Dave Chappelle opens for Chris Rock and Kevin Hart in New York after canceled comedy gig in Minnesota

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Dave Chappelle opened for Chris Rock and Kevin Hart during a surprise appearance at their “Only Headliners Allowed” tour stop at Madison Square Garden in New York on Saturday night, days after his own show was canceled in Minnesota following community backlash.

The 48-year-old comedian joined his friends on stage for what Hart called “the best moment of my career” as Chappelle was reportedly greeted by a roaring applause, and walked out to the Radiohead song, “Karma Police.”

“Had to sneak my way in here,” Chappelle told the audience, via TMZ, adding, “despite what you may have read about in the news, I’m OK, and I appreciate the support.”

Less than one week ago, the comic faced scrutiny once again for booking a gig at the famed First Avenue in Minneapolis, only for the venue to cancel the show hours before Chappelle took the stage due to public ressistance from the transphobic jokes he made in his Netflix special, “The r.”

Dave Chappelle opens for Chris Rock and Kevin Hart in New York after canceled comedy gig in Minnesota

Dave Chappelle made a surprise appearance on stage Saturday night in New York City as he opened the show for Chris Rock and Kevin Hart at Madison Square Garden in New York City after being canceled in Minnesota days before.
(Getty Images)

“I can’t even explain it…I can’t find the words…Just know that last night was the true definition of a ‘EPIC NIGHT,’” Hart confessed on Twitter while sharing a few images from the packed performance in Midtown Manhattan.

“I love my brothers more than words can explain. What we did to the Garden will never be done again….We made history last night!!!!!!!!”

Ticket holders were equally as excited to see their favorite legends on stage, and took to Twitter with high praises for the performances.

“Chris Rock, Kevin Hart and Dave Chappelle on the same stage at MSG was nothing short of legendary. Honored to have witnessed,” @Callistusss wrote.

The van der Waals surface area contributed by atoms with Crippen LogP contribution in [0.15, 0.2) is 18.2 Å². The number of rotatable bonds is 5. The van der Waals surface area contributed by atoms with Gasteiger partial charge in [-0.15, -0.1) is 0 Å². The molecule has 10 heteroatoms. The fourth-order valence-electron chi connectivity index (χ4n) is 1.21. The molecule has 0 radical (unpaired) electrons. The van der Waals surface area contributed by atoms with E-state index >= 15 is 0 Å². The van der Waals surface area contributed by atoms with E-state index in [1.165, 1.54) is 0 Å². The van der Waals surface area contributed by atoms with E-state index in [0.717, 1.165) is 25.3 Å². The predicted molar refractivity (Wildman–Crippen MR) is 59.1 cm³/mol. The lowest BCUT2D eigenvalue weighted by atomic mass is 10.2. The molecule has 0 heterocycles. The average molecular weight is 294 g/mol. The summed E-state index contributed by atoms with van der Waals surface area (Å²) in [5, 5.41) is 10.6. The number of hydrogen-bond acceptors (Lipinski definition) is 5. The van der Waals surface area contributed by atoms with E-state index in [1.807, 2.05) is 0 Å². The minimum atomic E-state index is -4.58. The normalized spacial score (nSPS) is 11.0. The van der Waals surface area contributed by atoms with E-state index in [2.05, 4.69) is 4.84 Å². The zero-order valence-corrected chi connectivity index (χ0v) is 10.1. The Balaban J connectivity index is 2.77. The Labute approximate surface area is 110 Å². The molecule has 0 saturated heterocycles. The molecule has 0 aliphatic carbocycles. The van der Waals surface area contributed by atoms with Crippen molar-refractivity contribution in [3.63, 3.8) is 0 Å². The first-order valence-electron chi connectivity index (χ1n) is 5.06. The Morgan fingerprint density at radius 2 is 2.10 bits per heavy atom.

Another fan was elated to witness “comedic history” and compared watching the larger-than-life comedians perform to seeing the late Lakers great “Kobe drop 80.” Bryant scored 81 points — his highest scoring game — against the Toronto Raptors on Jan. 22, 2006 at the Staples Center in Los Angeles. 

“Anyone who saw Dave Chappelle, Chris Rock, and Kevin Hart last night at MSG is so wildly lucky that it’s kind of hard to fathom,” Ben Gilbert tweeted. “That’s like going to see a Kendrick and J. Cole show and the surprise opener is Drake.”

One supporter said the show “was epic!!! #MSG…the opening comic was….Dave Chappelle you can’t be serious!! OMG so many laughs…Even better than you can have ever thought! Thank You.. for an absolutely EPIC event.”


Chappelle inadvertently made waves earlier in the week after he was originally scheduled to perform on Wednesday at First Avenue, but the show was moved to a smaller stage three miles away at Varsity Theater following heated protests over his sixth special with Netflix, which was released in October. His appearance had been announced on Monday, and tickets to the performance sold out in minutes. 

Comedian Flame Monroe, who is transgender, told Fox News Digital that freedom of speech is paramount when it comes to protecting the “safest place” on Earth — the stage.